Bill Todd of Todd & Holland in Forest Park knows a lot about tea.

Recently, Todd gave me a lesson in “cupping,” the time-honored ritual for savoring tea. As with wine tasting, there’s a precise procedure in place for detecting the subtle nuances of a tea.

If you’ve ever been in Todd & Holland and watched Todd or his team prepare a pot of tea, you know they take it very seriously.

Todd measures out exactly the amount of tea he will need for one pot, and he’s very careful about the temperature of the water. For black tea, you can use water right off the boil; for green tea, you need to be more gentle: the water should be around 150 to 160 degrees.

The amount of time the tea is allowed to steep is also critical.  For the Japanese black tea that Todd was preparing for me, the tea was steeped precisely three minutes. Todd explained, “In the first minute the tannins start to come out of the tea, and that’s what colors the tea, the tea gets darker. In minute two, the vitamins come out, but the most critical of those three minutes is the third minute, which is when the minerals in the tea leaf come out. What flavors your tea is the binding between the minerals in the tea leaf and the minerals in the water. We’re fortunate in Chicago to have about 8 grains of hardness in our water. Lake Michigan water is good tea-brewing water.”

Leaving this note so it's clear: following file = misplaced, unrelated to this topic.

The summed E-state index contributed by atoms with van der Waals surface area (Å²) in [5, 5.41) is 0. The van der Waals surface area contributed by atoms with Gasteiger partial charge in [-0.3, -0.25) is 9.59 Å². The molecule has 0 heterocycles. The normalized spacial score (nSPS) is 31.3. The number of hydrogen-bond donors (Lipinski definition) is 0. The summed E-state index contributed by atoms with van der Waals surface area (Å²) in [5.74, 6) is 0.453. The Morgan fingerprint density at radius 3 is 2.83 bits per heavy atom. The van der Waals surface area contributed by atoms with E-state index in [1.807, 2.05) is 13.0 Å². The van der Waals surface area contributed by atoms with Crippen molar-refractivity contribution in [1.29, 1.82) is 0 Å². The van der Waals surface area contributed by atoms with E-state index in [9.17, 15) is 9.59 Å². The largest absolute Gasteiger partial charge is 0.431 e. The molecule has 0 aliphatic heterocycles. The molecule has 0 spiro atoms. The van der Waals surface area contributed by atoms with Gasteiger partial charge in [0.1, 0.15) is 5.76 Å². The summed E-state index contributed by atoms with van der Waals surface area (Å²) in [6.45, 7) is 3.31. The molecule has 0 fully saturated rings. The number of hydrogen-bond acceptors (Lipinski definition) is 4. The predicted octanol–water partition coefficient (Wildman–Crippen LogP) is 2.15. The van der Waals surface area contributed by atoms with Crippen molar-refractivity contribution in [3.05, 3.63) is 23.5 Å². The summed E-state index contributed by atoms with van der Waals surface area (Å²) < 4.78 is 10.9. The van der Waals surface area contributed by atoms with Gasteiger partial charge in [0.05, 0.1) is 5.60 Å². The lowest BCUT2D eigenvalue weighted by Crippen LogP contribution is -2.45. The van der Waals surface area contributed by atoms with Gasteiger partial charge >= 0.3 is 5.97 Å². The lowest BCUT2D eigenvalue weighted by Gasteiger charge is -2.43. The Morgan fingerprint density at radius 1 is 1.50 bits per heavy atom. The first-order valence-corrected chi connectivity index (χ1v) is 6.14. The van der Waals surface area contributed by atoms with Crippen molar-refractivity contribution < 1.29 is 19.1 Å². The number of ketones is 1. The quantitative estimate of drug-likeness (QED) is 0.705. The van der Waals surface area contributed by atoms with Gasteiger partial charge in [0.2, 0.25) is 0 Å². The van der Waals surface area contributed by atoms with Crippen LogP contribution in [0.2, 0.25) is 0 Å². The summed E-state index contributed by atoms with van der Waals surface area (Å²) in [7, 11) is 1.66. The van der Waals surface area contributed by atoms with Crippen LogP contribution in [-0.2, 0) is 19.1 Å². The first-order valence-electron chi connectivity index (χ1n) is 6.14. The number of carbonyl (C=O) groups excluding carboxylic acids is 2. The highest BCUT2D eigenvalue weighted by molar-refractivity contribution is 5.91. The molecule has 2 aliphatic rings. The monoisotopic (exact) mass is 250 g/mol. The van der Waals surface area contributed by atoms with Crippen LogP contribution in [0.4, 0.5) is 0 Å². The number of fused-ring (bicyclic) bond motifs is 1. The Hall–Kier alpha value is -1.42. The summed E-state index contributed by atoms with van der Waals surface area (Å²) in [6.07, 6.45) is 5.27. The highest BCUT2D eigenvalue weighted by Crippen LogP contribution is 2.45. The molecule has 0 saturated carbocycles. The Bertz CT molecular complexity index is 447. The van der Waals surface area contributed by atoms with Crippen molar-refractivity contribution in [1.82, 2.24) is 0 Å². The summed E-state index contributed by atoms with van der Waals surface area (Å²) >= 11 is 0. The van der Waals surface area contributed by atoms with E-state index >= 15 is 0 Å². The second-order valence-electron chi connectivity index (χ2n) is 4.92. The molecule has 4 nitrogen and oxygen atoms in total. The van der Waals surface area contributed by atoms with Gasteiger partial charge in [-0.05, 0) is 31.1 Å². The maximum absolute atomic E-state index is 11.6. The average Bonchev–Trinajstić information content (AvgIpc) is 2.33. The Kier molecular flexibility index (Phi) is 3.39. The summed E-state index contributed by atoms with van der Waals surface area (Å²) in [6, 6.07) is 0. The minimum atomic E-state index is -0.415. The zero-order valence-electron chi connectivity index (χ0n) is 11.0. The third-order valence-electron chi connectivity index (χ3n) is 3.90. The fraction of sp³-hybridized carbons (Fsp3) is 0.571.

Todd explained the steps for savoring tea:

1. Inhale

2. Take a sip of tea and squish it with our tongue against the backside of your mouth

3. Keeping your mouth closed, exhale through your nose as you swallow.

4. Inhale

5. Take a slurp of tea (make some noise!), close your mouth and exhale through your nose as you swallow.

According to Todd, “Breathing out through your nose is how you get the taste of the tea. Tea is an aroma beverage more than it is a mouth beverage.”

Todd encourages slurping tea because that way you fill the sinus cavity with aromas, “and you’ll get that intensity of flavor that you’re drinking.”

“There are a lot of similarities between tea tasting and wine tasting,” Todd explained, “but when you take a sip of wine, you open your mouth and inhale to evaporate the alcohol off your tongue so that you can get the subtle nuances of the wine. With tea, there’s no alcohol, so if you open your mouth, you dilute the tea flavor.”

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David Hammond

David Hammond, a corporate communications consultant and food journalist living in Oak Park, Illinois, is a founder and moderator of, the 8,500 member Chicago-based culinary chat site. David...

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